- Microsoft: The decision shook the UK’s confidence
- Says the EU is the best place to start a business
- Regulator: We protect UK consumers and businesses
- The UK has an attractive technology sector – Prime Minister’s spokesman
LONDON, April 27 (Reuters) – Microsoft ( MSFT.O ) Chairman Brad Smith said the UK regulator’s decision to block the takeover of ‘Call of Duty’ maker Activision Blizzard had “shaken confidence” in Britain as a place for tech businesses.
The Competition and Markets Authority (CMA), which operates independently of the government, blocked the deal on Wednesday, saying it could hurt competition in the nascent cloud gaming market.
Microsoft hit back on Thursday, saying it was “the darkest day in our four decades in Britain” and sent the wrong message to the global tech industry about the UK.
“If the United Kingdom government wants to bring in investment, if it wants to create jobs (…) that’s the role of the CMA, the regulatory body in the United Kingdom, this transaction and the message the United Kingdom has now told the world,” he told BBC radio.
A spokesman for British Prime Minister Rishi Sunak said Smith’s comments were “not borne out by the facts”.
“We continue to believe that the UK has a very attractive technology sector and a growing sports market,” he said. “We will continue to engage with Microsoft and other companies.”
Smith said Microsoft had worked effectively with regulators in Brussels but not in London, and he disputed Britain’s claim that it would be more flexible after Brexit.
He said the company has responded to the CMA’s queries and told them to come back with any concerns. “They have gone quiet and we haven’t heard anything from them,” he said.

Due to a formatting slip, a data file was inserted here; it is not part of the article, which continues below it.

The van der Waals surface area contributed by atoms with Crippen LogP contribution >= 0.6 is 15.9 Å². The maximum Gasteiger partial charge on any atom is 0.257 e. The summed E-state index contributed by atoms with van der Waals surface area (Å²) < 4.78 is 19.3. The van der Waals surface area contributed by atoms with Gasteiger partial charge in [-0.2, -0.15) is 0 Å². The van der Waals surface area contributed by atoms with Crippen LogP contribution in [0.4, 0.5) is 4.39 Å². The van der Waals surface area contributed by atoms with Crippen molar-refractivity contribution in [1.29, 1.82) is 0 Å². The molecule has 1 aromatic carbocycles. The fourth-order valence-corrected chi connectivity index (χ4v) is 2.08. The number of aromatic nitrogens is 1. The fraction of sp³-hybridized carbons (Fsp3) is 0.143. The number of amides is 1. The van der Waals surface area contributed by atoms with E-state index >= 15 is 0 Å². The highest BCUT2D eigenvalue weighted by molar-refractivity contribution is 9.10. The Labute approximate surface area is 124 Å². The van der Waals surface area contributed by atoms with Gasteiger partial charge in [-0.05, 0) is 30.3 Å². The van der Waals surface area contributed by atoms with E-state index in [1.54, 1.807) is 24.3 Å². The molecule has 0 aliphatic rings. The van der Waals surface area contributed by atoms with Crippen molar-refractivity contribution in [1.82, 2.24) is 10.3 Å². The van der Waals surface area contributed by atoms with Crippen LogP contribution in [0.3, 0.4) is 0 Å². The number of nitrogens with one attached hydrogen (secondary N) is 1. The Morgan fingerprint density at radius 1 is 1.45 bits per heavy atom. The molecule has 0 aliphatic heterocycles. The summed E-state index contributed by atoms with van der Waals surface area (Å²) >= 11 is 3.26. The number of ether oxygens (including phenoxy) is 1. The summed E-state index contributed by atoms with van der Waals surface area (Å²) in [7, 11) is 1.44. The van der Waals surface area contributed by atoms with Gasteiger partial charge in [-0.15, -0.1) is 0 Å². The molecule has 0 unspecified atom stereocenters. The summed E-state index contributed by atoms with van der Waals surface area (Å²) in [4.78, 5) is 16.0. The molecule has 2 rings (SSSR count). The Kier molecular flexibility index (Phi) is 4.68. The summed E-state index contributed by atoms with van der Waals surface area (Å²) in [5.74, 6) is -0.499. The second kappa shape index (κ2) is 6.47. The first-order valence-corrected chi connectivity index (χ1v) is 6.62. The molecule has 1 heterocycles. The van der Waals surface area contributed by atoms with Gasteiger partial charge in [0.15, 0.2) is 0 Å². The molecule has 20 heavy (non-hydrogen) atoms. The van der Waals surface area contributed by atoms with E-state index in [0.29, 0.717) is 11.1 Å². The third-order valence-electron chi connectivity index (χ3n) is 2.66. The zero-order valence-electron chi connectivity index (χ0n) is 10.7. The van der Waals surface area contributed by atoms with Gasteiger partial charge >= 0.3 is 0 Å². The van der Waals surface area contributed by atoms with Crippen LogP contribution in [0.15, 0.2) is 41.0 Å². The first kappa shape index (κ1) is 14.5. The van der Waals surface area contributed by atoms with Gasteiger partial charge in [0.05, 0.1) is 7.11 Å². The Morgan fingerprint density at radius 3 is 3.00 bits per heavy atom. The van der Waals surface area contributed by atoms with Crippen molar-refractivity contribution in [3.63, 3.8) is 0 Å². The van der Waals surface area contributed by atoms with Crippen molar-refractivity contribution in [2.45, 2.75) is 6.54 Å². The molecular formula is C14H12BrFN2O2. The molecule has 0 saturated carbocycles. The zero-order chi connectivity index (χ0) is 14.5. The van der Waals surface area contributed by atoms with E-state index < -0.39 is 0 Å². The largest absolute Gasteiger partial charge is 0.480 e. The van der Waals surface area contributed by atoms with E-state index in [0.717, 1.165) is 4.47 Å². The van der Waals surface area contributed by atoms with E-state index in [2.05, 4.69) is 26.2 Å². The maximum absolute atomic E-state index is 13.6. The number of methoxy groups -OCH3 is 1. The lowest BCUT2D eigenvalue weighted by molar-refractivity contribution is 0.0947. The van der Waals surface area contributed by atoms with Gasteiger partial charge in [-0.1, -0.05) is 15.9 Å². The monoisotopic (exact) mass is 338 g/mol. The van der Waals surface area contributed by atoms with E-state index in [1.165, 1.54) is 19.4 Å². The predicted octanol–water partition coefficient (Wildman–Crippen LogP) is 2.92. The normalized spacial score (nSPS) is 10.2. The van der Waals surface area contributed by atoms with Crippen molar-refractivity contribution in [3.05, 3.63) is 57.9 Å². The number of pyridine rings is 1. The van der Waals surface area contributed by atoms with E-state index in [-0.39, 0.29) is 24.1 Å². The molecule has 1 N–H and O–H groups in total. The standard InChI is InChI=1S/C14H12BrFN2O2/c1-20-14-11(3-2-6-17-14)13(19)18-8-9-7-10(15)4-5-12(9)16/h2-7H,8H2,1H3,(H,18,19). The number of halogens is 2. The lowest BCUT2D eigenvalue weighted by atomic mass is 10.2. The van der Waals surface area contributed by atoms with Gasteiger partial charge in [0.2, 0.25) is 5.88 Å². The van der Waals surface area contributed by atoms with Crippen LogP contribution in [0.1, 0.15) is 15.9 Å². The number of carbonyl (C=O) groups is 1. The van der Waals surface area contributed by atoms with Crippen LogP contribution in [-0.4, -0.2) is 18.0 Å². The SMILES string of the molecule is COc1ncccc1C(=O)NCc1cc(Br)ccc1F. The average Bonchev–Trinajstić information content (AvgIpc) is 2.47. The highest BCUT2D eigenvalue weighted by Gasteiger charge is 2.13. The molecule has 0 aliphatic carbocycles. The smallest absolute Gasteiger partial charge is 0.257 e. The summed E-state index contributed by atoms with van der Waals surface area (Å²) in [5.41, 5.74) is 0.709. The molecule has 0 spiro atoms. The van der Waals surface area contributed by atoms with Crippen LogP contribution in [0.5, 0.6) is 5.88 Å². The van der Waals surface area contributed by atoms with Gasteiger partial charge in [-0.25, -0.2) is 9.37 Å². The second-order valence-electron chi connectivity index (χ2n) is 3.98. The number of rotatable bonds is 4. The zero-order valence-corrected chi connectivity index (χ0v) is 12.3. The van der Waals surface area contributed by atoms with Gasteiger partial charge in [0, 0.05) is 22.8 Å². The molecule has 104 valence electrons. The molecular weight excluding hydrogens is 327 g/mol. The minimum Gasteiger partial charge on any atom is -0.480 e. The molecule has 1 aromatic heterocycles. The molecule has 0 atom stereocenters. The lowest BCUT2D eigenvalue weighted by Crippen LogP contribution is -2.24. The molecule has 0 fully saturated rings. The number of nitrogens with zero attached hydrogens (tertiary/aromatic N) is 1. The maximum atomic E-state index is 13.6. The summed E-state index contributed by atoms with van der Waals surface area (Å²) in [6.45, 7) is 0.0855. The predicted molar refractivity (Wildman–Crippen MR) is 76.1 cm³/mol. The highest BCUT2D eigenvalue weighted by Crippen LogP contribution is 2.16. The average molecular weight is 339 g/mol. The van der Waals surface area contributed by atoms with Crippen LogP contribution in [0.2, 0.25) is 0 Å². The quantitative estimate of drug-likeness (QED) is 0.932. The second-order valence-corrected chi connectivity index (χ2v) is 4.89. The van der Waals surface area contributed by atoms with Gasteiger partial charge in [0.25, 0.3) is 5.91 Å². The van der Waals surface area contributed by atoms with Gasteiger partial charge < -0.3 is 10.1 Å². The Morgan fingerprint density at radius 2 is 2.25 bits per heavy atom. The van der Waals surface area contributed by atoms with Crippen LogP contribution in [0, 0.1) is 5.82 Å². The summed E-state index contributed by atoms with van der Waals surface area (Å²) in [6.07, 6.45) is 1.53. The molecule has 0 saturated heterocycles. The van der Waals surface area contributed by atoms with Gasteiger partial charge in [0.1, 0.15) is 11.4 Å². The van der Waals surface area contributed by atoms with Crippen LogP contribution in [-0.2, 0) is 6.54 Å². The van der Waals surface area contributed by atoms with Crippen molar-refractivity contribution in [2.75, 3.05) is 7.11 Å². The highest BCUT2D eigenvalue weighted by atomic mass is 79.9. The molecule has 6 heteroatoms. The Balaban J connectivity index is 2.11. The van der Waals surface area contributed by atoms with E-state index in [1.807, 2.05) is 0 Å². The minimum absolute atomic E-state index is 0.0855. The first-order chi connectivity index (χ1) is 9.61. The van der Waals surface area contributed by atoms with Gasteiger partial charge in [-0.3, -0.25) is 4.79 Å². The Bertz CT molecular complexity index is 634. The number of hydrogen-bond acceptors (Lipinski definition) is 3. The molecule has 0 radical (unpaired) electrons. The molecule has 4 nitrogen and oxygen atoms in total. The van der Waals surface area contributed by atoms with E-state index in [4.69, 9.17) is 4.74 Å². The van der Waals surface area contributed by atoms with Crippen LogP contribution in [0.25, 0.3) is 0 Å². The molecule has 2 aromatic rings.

“There is a clear message here – the EU is a much more attractive place to start a business than the United Kingdom if you want to sell some day,” he added.
But CMA chief executive Sarah Gardell said the regulator’s role was to ensure Britain was a competitive environment for businesses to grow and thrive.
“The CMA’s decision is an independent decision that we reached after looking at the overall assessment of the impact of the deal on competition and we think it is the right decision for the UK,” he said.
He noted that the US Federal Trade Commission is also pushing to block the deal on anti-competitive grounds.
Microsoft said yesterday it would appeal with “aggressive” support from Activision ( ATVI.O ).
Appeals against CMA decisions are heard by the Competition Appeal Tribunal, which makes a judgment on the merits of the decision. This will not be an opportunity for Microsoft to submit new solutions.
Reporting by Muwija M and Paul Chandle; Editing by Sarah Young
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